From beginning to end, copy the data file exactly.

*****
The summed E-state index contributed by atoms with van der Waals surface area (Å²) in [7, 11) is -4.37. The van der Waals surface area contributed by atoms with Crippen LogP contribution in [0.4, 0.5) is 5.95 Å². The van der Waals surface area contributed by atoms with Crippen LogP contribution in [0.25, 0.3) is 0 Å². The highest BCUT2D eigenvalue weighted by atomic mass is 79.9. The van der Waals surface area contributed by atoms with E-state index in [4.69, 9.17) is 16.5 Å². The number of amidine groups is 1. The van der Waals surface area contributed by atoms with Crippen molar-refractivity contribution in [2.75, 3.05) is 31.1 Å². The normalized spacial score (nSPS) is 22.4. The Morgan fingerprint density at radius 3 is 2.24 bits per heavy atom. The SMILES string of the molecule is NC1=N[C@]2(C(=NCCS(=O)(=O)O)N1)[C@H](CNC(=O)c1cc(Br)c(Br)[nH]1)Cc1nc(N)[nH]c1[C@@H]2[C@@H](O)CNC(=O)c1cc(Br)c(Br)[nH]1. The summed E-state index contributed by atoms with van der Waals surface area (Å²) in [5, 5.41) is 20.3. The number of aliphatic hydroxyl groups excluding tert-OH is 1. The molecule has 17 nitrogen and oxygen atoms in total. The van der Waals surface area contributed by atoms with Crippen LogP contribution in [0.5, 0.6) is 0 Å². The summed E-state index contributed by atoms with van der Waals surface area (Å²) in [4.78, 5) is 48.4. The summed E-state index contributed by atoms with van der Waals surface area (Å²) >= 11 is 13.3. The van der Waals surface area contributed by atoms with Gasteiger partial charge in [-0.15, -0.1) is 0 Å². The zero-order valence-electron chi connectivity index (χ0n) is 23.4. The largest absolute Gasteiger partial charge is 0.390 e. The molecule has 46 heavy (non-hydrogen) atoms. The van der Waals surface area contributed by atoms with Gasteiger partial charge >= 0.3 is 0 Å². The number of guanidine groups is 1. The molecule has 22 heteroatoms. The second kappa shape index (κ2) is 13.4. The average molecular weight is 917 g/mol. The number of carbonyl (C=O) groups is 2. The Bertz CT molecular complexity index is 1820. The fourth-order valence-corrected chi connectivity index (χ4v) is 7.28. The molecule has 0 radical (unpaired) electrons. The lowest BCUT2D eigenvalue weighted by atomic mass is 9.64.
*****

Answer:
The summed E-state index contributed by atoms with van der Waals surface area (Å²) in [7, 11) is -4.37. The van der Waals surface area contributed by atoms with Crippen LogP contribution in [0.4, 0.5) is 5.95 Å². The van der Waals surface area contributed by atoms with Crippen LogP contribution in [0.25, 0.3) is 0 Å². The highest BCUT2D eigenvalue weighted by atomic mass is 79.9. The van der Waals surface area contributed by atoms with E-state index in [4.69, 9.17) is 16.5 Å². The number of amidine groups is 1. The van der Waals surface area contributed by atoms with Crippen molar-refractivity contribution in [2.75, 3.05) is 31.1 Å². The normalized spacial score (nSPS) is 22.4. The Morgan fingerprint density at radius 3 is 2.24 bits per heavy atom. The SMILES string of the molecule is NC1=N[C@]2(C(=NCCS(=O)(=O)O)N1)[C@H](CNC(=O)c1cc(Br)c(Br)[nH]1)Cc1nc(N)[nH]c1[C@@H]2[C@@H](O)CNC(=O)c1cc(Br)c(Br)[nH]1. The summed E-state index contributed by atoms with van der Waals surface area (Å²) in [5, 5.41) is 20.3. The number of aliphatic hydroxyl groups excluding tert-OH is 1. The molecule has 17 nitrogen and oxygen atoms in total. The van der Waals surface area contributed by atoms with Crippen LogP contribution in [0.5, 0.6) is 0 Å². The summed E-state index contributed by atoms with van der Waals surface area (Å²) in [4.78, 5) is 48.4. The summed E-state index contributed by atoms with van der Waals surface area (Å²) >= 11 is 13.3. The van der Waals surface area contributed by atoms with Gasteiger partial charge in [-0.15, -0.1) is 0 Å². The zero-order valence-electron chi connectivity index (χ0n) is 23.4. The largest absolute Gasteiger partial charge is 0.390 e. The molecule has 46 heavy (non-hydrogen) atoms. The van der Waals surface area contributed by atoms with Gasteiger partial charge >= 0.3 is 0 Å². The number of guanidine groups is 1. The molecule has 22 heteroatoms. The second kappa shape index (κ2) is 13.4. The average molecular weight is 917 g/mol. The number of carbonyl (C=O) groups is 2. The Bertz CT molecular complexity index is 1820. The fourth-order valence-corrected chi connectivity index (χ4v) is 7.28. The molecule has 0 radical (unpaired) electrons. The lowest BCUT2D eigenvalue weighted by atomic mass is 9.64.